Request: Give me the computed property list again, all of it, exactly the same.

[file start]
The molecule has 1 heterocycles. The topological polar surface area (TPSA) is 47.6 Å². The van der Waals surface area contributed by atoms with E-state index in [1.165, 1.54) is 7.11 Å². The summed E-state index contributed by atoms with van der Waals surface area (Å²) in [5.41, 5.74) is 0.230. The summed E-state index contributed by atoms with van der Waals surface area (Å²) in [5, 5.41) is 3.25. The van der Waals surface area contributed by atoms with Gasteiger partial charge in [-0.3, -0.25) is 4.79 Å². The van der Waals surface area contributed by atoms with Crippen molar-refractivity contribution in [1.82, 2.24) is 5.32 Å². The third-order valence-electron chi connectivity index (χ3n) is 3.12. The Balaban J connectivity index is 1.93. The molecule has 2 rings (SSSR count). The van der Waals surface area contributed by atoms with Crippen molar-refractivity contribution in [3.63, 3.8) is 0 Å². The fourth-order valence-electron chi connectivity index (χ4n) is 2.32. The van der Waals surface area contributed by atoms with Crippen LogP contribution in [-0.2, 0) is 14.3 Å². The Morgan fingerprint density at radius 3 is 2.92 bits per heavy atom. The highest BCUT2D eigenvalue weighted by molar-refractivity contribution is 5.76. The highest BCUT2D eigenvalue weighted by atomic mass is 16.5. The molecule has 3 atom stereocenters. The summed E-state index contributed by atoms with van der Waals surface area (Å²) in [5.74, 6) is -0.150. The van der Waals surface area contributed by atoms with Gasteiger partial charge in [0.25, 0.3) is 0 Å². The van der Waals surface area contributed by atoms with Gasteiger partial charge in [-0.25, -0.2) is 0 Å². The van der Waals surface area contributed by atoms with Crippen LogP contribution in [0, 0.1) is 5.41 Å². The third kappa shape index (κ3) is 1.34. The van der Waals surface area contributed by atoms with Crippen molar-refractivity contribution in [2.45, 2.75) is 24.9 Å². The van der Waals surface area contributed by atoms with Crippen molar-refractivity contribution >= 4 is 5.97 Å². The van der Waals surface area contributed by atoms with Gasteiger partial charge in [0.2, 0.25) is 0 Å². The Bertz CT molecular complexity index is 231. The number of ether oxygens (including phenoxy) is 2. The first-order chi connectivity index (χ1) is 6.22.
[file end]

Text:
The molecule has 1 heterocycles. The topological polar surface area (TPSA) is 47.6 Å². The van der Waals surface area contributed by atoms with E-state index in [1.165, 1.54) is 7.11 Å². The summed E-state index contributed by atoms with van der Waals surface area (Å²) in [5.41, 5.74) is 0.230. The summed E-state index contributed by atoms with van der Waals surface area (Å²) in [5, 5.41) is 3.25. The van der Waals surface area contributed by atoms with Gasteiger partial charge in [-0.3, -0.25) is 4.79 Å². The van der Waals surface area contributed by atoms with Crippen molar-refractivity contribution in [1.82, 2.24) is 5.32 Å². The third-order valence-electron chi connectivity index (χ3n) is 3.12. The Balaban J connectivity index is 1.93. The molecule has 2 rings (SSSR count). The van der Waals surface area contributed by atoms with Crippen molar-refractivity contribution in [3.63, 3.8) is 0 Å². The fourth-order valence-electron chi connectivity index (χ4n) is 2.32. The van der Waals surface area contributed by atoms with Crippen LogP contribution in [-0.2, 0) is 14.3 Å². The Morgan fingerprint density at radius 3 is 2.92 bits per heavy atom. The highest BCUT2D eigenvalue weighted by molar-refractivity contribution is 5.76. The highest BCUT2D eigenvalue weighted by atomic mass is 16.5. The molecule has 3 atom stereocenters. The summed E-state index contributed by atoms with van der Waals surface area (Å²) in [5.74, 6) is -0.150. The van der Waals surface area contributed by atoms with Gasteiger partial charge in [0.25, 0.3) is 0 Å². The van der Waals surface area contributed by atoms with Gasteiger partial charge in [-0.25, -0.2) is 0 Å². The van der Waals surface area contributed by atoms with Crippen LogP contribution in [0, 0.1) is 5.41 Å². The third kappa shape index (κ3) is 1.34. The van der Waals surface area contributed by atoms with Crippen molar-refractivity contribution in [2.45, 2.75) is 24.9 Å². The van der Waals surface area contributed by atoms with Crippen molar-refractivity contribution >= 4 is 5.97 Å². The van der Waals surface area contributed by atoms with Gasteiger partial charge in [0.2, 0.25) is 0 Å². The Bertz CT molecular complexity index is 231. The number of ether oxygens (including phenoxy) is 2. The first-order chi connectivity index (χ1) is 6.22.